Should Police Officers with Criminal Records be Sacked?

I wish you a very healthy and happy New Year!

When I served with Nottinghamshire Police, years ago, four police officers went to a pub and crashed the car on the way home. Fearing a conviction for drink and/or careless driving, they walked home and reported the car stolen. The duty inspector went to interview them and suspected that they were lying about the car being stolen. He invited them to reconsider their story and said he would be back in ten minutes. The four officers maintained their lies and were subsequently convicted of wasting police time. They were disciplined by the chief constable, but kept their jobs.

Would you trust these officers, who readily conspired to lie to their managers? Or serving Surrey officers convicted of obstructing police, wounding, drunk driving and resisting arrest?

It is difficult to comment, perhaps, without knowing more If you get a refund, let us know in the reclaims success details of individual cases, but many of us civilians would lose our jobs for such convictions. Employment contracts often make criminal convictions (other than minor driving offences) a dismissal offence. One of my clients recently dismissed a trainee for drunk driving, partly on the grounds that the offence itself destroyed the relationship of trust and confidence.

The public is entitled to expect police officers to have high standards of integrity. Most have, in my experience, but tolerance of ‘bad apples’ undermines confidence in the police as a whole. How do you know whether the officer you are dealing with has integrity?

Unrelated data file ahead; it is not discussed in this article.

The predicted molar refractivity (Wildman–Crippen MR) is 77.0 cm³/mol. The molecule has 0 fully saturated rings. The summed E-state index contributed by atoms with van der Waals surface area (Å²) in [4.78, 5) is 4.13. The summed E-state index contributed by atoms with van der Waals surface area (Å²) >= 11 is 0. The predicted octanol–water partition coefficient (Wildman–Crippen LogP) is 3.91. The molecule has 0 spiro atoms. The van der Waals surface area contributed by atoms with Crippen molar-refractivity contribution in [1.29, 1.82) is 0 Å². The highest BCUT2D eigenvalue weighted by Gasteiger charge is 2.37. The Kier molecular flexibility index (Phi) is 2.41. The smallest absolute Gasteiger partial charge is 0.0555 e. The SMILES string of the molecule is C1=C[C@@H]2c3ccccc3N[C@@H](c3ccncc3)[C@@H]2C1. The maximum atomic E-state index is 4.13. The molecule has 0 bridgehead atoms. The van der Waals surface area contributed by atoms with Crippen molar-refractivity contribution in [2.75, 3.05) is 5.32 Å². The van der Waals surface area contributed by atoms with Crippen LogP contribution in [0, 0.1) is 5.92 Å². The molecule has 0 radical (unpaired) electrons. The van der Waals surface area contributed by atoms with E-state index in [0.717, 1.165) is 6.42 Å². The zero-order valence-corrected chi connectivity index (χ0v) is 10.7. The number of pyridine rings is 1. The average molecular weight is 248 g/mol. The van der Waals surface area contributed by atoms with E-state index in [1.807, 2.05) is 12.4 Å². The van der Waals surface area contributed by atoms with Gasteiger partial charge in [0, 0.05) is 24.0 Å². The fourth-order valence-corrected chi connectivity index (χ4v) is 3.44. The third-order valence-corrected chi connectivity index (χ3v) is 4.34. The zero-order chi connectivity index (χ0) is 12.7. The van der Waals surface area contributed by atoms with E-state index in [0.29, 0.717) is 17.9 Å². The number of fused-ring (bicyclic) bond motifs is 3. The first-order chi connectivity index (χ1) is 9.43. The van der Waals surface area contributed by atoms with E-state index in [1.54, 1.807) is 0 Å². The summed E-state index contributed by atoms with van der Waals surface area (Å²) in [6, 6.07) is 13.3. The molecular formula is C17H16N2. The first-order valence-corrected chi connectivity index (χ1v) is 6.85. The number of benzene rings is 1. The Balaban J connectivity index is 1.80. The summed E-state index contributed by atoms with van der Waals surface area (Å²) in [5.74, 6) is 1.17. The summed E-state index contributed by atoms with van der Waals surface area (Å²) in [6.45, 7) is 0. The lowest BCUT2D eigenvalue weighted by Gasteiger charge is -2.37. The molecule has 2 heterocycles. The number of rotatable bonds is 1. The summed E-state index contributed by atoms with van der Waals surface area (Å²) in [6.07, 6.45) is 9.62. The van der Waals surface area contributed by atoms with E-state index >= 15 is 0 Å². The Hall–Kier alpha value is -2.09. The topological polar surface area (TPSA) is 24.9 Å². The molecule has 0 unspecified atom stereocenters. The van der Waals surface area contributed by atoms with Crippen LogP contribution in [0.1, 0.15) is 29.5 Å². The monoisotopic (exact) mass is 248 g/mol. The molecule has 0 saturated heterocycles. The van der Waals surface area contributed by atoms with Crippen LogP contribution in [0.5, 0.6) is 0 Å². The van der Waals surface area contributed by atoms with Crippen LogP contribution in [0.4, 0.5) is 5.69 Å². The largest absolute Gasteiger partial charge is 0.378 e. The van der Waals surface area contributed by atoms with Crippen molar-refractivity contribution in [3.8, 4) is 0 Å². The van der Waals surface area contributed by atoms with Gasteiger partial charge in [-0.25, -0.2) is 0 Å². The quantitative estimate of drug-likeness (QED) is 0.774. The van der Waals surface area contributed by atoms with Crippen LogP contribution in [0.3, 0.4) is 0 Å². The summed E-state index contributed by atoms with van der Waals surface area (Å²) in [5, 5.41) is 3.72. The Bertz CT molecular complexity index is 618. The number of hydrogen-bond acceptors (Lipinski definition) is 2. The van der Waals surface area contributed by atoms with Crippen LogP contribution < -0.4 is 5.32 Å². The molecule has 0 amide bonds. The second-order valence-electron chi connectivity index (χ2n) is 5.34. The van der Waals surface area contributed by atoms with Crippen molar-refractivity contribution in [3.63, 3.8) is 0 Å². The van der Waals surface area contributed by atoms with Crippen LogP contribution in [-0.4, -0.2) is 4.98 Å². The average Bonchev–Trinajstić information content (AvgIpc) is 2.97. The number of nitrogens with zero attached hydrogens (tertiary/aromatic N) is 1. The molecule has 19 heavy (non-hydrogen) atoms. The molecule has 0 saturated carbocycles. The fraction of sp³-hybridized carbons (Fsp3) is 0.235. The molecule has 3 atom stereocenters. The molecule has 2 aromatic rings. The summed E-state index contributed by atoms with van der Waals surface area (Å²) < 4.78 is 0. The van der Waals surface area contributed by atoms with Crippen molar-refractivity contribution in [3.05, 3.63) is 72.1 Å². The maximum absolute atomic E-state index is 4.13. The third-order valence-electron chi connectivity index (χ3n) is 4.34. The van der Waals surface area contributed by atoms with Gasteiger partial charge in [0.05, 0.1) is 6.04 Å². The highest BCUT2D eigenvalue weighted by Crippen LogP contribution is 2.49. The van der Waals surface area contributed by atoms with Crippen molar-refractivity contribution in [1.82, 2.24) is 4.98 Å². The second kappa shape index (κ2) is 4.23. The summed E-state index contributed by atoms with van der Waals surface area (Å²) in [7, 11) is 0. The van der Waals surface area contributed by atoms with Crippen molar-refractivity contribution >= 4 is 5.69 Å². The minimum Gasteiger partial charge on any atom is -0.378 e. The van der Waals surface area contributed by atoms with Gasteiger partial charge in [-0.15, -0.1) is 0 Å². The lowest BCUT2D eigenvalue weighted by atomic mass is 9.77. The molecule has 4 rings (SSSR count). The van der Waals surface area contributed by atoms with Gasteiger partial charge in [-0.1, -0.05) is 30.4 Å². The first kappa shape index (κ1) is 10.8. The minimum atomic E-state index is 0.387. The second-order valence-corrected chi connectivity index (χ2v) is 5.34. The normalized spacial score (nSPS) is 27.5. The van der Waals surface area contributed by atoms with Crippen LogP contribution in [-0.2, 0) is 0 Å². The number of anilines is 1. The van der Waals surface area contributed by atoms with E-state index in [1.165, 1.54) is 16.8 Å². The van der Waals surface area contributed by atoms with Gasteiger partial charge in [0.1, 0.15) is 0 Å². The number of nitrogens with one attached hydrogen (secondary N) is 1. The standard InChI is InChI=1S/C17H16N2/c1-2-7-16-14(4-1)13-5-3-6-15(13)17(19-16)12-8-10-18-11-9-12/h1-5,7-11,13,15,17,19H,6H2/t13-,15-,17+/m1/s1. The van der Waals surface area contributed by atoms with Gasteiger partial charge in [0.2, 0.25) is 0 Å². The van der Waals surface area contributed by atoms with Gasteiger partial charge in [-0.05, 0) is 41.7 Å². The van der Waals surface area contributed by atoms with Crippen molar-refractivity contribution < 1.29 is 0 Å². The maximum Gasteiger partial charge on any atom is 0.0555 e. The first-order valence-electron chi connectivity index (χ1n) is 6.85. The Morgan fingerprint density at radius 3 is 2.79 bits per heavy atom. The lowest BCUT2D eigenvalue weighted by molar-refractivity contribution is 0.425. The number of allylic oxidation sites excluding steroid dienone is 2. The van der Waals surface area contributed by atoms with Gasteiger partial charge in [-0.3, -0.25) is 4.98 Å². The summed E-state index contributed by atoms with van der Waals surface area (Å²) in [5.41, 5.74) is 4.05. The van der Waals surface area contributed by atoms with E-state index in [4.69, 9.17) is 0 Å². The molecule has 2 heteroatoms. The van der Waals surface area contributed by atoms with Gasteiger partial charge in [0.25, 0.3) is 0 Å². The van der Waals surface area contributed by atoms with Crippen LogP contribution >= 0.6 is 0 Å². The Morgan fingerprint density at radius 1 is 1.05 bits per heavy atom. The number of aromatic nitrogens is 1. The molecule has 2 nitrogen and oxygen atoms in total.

Police officers should have the confidence of knowing that any criminal conviction (other than minor driving offences) will lead to dismissal. This is one of the few areas, in my mind, where a ‘zero tolerance’ policy is justified. The are many young people with integrity waiting to join the police, but very few vacancies.

Defence solicitors need to know about police convictions, so that they can question the integrity of convicted officers in court.

Another worrying factor is this. Police officers deal with the criminal law all day long. They are experts at knowing the loopholes in how to evade prosecution and conviction. If they are prosecuted, they know the best defence solicitors and barristers to employ. Convictions are few and far between, which means actual convictions are inevitably ‘the tip of the iceberg’. The police need, as Sir Robert Mark said when appointed as Metropolitan Police Commissioner, ‘to bring morality back into fashion’.

What do you think?

Geoffrey Bignell

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